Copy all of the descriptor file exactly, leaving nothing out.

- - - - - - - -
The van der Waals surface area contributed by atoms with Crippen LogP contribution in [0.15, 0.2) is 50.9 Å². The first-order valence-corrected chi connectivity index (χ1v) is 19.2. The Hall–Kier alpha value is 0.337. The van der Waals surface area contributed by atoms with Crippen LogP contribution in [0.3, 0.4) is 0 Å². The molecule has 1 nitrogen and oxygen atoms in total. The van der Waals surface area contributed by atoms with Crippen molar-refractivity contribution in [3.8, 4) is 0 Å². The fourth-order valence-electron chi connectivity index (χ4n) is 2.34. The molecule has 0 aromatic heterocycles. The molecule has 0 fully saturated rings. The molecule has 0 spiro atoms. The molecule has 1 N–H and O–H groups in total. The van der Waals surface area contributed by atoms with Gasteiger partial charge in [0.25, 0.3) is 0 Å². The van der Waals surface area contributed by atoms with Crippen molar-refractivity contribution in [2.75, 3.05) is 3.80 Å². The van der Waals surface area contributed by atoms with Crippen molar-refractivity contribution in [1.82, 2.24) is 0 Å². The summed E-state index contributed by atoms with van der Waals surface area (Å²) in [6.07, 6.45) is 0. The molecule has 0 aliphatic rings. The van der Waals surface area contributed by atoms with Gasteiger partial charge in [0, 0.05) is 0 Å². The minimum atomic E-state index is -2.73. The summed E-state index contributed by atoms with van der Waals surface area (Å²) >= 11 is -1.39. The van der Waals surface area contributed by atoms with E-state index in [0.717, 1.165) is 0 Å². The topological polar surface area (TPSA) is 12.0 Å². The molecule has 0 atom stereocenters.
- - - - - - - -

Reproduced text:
The van der Waals surface area contributed by atoms with Crippen LogP contribution in [0.15, 0.2) is 50.9 Å². The first-order valence-corrected chi connectivity index (χ1v) is 19.2. The Hall–Kier alpha value is 0.337. The van der Waals surface area contributed by atoms with Crippen LogP contribution in [0.3, 0.4) is 0 Å². The molecule has 1 nitrogen and oxygen atoms in total. The van der Waals surface area contributed by atoms with Crippen molar-refractivity contribution in [3.8, 4) is 0 Å². The fourth-order valence-electron chi connectivity index (χ4n) is 2.34. The molecule has 0 aromatic heterocycles. The molecule has 0 fully saturated rings. The molecule has 0 spiro atoms. The molecule has 1 N–H and O–H groups in total. The van der Waals surface area contributed by atoms with Gasteiger partial charge in [0.25, 0.3) is 0 Å². The van der Waals surface area contributed by atoms with Crippen molar-refractivity contribution in [2.75, 3.05) is 3.80 Å². The van der Waals surface area contributed by atoms with Crippen molar-refractivity contribution in [1.82, 2.24) is 0 Å². The summed E-state index contributed by atoms with van der Waals surface area (Å²) in [6.07, 6.45) is 0. The molecule has 0 aliphatic rings. The van der Waals surface area contributed by atoms with Gasteiger partial charge in [0, 0.05) is 0 Å². The minimum atomic E-state index is -2.73. The summed E-state index contributed by atoms with van der Waals surface area (Å²) >= 11 is -1.39. The van der Waals surface area contributed by atoms with E-state index in [0.717, 1.165) is 0 Å². The topological polar surface area (TPSA) is 12.0 Å². The molecule has 0 atom stereocenters.